The average age of the HTLV-I infected patients was 61.1 years and the average age of the non-infected group was 58.17 years. According to the independent sample test, no significant difference was observed regarding age (P=0.045).
In the HTLV-I infected group the average age of the male population was 61 years, whereas it was 61.3 years among females; again showing no statistically meaningful difference regarding sex (P=0.824).
In total, 227 cases had a normal angiography, whereas 294 had coronary artery involvement (one to three vessels). The number of subjects with HTLV-I infection among Neyshabourian patients with normal coronary arteries was 30 and in those with coronary artery involvement, it was 43 (14.6%). Based on the Chi-square test no significant difference was revealed in the prevalence of HTLV-I between genders among the cases with coronary artery involvement (P=0.081).
In patients with coronary artery disease and a positive HTLV-I test by the ELISA method, the PCR test was performed on 35 cases in order to confirm the presence of infection, which was positive in 31. Regarding the initial population of 294 cases, the rate of PCR-confirmed infection was 10.54%.
Few studies have shown cardiac involvement in HTLV-I infection. The first written report on the probable prevalence of HTLV-I in Khorasan was published in 1993 in the Leukemia Journal. It described the cardiac involvement of one patient from Mashhad diagnosed by Gabere in France. The patient was a 60-year-old lady from Mashhad whom had undergone valve replacement surgery due to mitral and aortic valve impairment. Through a histopathological study of the valves, non-hodgkin T-cell lymphoma, HTLV-I antibody in serum and on the DNA of valve cells, peripheral blood mononuclear cells (PBMCs) and specific env HTLV-I with the PCR method were detected (12).
In this patient, ATL was confirmed as the chronic form with slow progression. This was the first report of isolated lymphoma involvement of the cardiac valve without any other cardiac abnormalities.
In 1997 a report on cardiac autopsy in three cases with lymphoma/leukemia was published in the Leukemia Journal. In this study which discussed two cases of ATL and one case of promyelocytic leukemia, cardiac involvement ranging from microscopic to macroscopic infiltration similar to myocardial infarction and myocardial microabscess was mentioned (13). Connolly et al, in a case report in 2002 described a 61-year-old African male from the Caribbean Islands with bowel obstruction and intestinal lymphadenopathy. This patient suffered from non-Hodgkin T-cell lymphoma accompanied by HTLV-I infection. From the clinical study, tachypnea and tachycardia were diagnosed. From echocardiography, a mass in the right atrium originating from the interatrial septum and another mass in the lateral wall of the right atrium protruding into the left ventricle was observed. Cardiac involvement has been repeatedly reported in lymphoma cases. Intra cardiac involvement of non Hodgkin T-cell lymphoma, which responds well to treatment, has only been seen in AIDS patients. This is the first report of cardiac involvement in lymphoma alongside HTLV-I infection (14).
In the Kumamoto et al study, a 56-year-old male infected with HTLV-I resulting in multi-organ failure and calcification of systemic organs on autopsy, was reported. Advanced heart failure in addition to lung and kidney failure, HTLV-I antibody in serum and increased calcium and parathyroid hormone levels were diagnosed in this patient (15).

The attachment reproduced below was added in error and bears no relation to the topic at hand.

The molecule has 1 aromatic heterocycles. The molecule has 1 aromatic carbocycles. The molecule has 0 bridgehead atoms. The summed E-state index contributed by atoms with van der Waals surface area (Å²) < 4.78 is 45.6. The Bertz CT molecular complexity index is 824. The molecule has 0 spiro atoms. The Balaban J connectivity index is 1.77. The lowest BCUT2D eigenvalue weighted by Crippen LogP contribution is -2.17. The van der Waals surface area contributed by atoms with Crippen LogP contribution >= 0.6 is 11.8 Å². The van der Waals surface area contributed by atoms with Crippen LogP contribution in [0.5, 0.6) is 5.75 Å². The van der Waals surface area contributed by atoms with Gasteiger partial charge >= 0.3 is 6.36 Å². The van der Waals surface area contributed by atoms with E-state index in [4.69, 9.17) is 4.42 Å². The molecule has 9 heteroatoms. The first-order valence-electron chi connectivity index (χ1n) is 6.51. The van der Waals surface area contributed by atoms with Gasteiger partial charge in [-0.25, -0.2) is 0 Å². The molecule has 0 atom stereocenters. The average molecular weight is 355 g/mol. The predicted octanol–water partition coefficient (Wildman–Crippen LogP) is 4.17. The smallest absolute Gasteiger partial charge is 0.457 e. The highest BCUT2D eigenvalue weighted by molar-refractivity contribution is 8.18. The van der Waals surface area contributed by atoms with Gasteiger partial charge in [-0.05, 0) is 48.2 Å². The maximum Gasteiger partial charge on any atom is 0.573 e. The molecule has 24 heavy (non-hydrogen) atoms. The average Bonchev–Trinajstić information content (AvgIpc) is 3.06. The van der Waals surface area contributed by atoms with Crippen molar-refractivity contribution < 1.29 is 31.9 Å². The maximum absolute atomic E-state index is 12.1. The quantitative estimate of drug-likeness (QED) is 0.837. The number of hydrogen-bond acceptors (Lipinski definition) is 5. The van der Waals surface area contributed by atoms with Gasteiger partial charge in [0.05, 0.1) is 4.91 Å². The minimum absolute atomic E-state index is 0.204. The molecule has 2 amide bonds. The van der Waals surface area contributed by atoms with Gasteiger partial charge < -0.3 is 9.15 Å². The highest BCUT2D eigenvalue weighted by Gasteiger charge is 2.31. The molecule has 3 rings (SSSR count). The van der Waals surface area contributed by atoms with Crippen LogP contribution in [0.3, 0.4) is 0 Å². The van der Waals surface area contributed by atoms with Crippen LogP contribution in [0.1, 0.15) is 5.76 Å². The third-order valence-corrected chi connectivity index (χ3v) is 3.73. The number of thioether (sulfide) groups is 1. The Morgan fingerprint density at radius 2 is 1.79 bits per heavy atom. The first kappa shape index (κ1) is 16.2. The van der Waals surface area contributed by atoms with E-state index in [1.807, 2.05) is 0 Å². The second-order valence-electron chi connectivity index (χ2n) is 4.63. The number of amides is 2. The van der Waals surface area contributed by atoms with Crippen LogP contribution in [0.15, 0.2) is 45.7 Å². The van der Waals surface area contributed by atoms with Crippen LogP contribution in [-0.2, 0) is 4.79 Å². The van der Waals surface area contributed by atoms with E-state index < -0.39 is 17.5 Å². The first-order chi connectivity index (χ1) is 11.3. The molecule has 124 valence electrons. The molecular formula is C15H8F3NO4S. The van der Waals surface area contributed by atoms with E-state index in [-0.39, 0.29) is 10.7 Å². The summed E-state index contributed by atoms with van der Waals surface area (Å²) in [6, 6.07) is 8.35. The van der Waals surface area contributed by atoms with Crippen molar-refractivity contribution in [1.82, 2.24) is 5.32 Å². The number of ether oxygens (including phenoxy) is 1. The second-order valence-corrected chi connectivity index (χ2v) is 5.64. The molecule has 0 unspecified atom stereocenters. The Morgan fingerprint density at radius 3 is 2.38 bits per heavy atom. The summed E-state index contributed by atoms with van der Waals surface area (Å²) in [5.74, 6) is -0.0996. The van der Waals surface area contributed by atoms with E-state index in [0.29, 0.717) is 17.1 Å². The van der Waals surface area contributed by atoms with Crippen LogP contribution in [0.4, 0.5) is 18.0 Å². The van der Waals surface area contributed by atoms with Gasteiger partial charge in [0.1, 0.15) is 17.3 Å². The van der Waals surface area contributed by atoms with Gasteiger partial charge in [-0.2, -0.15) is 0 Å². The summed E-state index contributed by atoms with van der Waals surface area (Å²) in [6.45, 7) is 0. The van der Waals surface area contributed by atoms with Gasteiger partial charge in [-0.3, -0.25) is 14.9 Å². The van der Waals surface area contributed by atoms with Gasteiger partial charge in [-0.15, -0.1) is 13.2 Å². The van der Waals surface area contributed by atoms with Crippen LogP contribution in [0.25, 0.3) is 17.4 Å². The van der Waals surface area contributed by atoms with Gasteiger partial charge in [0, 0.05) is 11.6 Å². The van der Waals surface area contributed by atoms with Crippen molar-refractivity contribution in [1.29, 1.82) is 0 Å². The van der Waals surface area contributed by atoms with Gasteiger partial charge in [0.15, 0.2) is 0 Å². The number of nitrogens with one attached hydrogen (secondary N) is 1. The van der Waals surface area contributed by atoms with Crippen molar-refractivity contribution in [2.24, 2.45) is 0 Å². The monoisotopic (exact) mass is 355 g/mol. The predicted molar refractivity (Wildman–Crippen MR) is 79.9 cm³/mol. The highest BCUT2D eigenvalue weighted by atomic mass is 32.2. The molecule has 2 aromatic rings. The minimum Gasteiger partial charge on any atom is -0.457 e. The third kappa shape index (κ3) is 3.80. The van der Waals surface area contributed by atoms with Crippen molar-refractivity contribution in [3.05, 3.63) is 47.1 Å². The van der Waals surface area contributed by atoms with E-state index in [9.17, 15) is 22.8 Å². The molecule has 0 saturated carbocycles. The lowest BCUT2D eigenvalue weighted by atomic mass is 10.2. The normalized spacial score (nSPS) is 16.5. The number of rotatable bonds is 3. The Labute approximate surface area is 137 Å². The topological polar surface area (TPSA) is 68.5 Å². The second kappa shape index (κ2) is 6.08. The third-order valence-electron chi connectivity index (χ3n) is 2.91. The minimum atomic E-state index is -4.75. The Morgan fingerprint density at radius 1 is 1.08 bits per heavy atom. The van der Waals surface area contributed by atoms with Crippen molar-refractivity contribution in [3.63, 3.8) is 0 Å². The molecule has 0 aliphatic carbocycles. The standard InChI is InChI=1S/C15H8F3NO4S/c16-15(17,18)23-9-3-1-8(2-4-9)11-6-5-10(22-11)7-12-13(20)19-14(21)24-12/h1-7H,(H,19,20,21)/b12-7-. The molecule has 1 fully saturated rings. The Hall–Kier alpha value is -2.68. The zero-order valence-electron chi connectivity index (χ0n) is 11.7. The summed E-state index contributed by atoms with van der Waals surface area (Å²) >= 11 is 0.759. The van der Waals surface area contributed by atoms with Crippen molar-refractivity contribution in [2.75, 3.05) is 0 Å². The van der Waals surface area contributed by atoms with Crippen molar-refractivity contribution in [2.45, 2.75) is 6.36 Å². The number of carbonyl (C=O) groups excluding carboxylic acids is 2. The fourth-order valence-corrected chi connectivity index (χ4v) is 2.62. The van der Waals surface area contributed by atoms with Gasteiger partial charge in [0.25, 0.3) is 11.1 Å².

In cases of HTLV-I infection accompanied by ATL, malignant involvement of the heart is rarely seen. In the O’Mahony et al study, 8 patients with ATL and confirmed pathological findings of cardiac involvement were reported. Pericardial infusion and tamponade, cardiac valve infiltration, valvular nodular tumor and myocardial and endocardial tumors were observed in these patients (16).
Cardiac involvement in ATL is commonly confirmed after death whereas in the mentioned study the three cases were clinically diagnosed during their lifetime. In this study, in all patients except one, the ATL was of the acute progressive type and in addition to cardiac symptoms, they also suffered from pulmonary symptoms. One case of chronic ATL survived for 10 years after performing the valve replacement surgery (16).
Iemura et al reported an ATL case with extensive cardiac involvement, which was initially presented with symptoms of fever and cervical lymphadenopathy. He had responded to immunosuppressive therapy, but in the second visit he had experienced palpitation and dyspnea and consequently died due to heart failure.
In the autopsy done for this patient, the heart was severely enlarged and the myocardium was substituted with atypical lymphoid cells.
Cardiac involvement in ATL is mainly due to tumor expansion or the cardiac lymphatic back flow from the mediastinal lymphatic system (17).
In 2001 Thiam described a case of a 17-year-old African girl from Senegal with pericardial infusion, which was later diagnosed as left ventricular non-Hodgkin lymphoma. Both HTLV-I and HIV were positive in this patient (18).
Stuver studied HTLV-I related diseases among 1834 Japanese cases in 1996. He found a relationship between HTLV-I and asthma (relative risk=3.4) and also unexpectedly another correlation with a history of cardiac disease (relative risk=1.4). Moreover, Masuda reported a 16% prevalence rate for HTLV-I among the 517 patients for which he performed on-pump cardiovascular surgery (19).
Finally, although this therapeutic method did not show any significant difference between the two groups with or without HTLV-I infection, but the rate of post-surgical infections was remarkably higher in cases positive for HTLV-I infection. Therefore, this virus could be considered as one of the risk factors leading to such complications (relative risk=2.4%).
The sero-prevalence of HTLV-I infection in subjects with heart complications in Neyshabour was nearly 3 times more than the general population of this city (10.5 % vs. 3.4%). The probable correlation between HTLV-I infection and coronary vessel involvement can be introduced as a risk factor for coronary artery disease with the mechanism of vascular inflammation.
This study was supported by the Vice Chancellor of Research, Mashhad University of Medical Sciences and Razavi Hospital, Mashhad, Iran.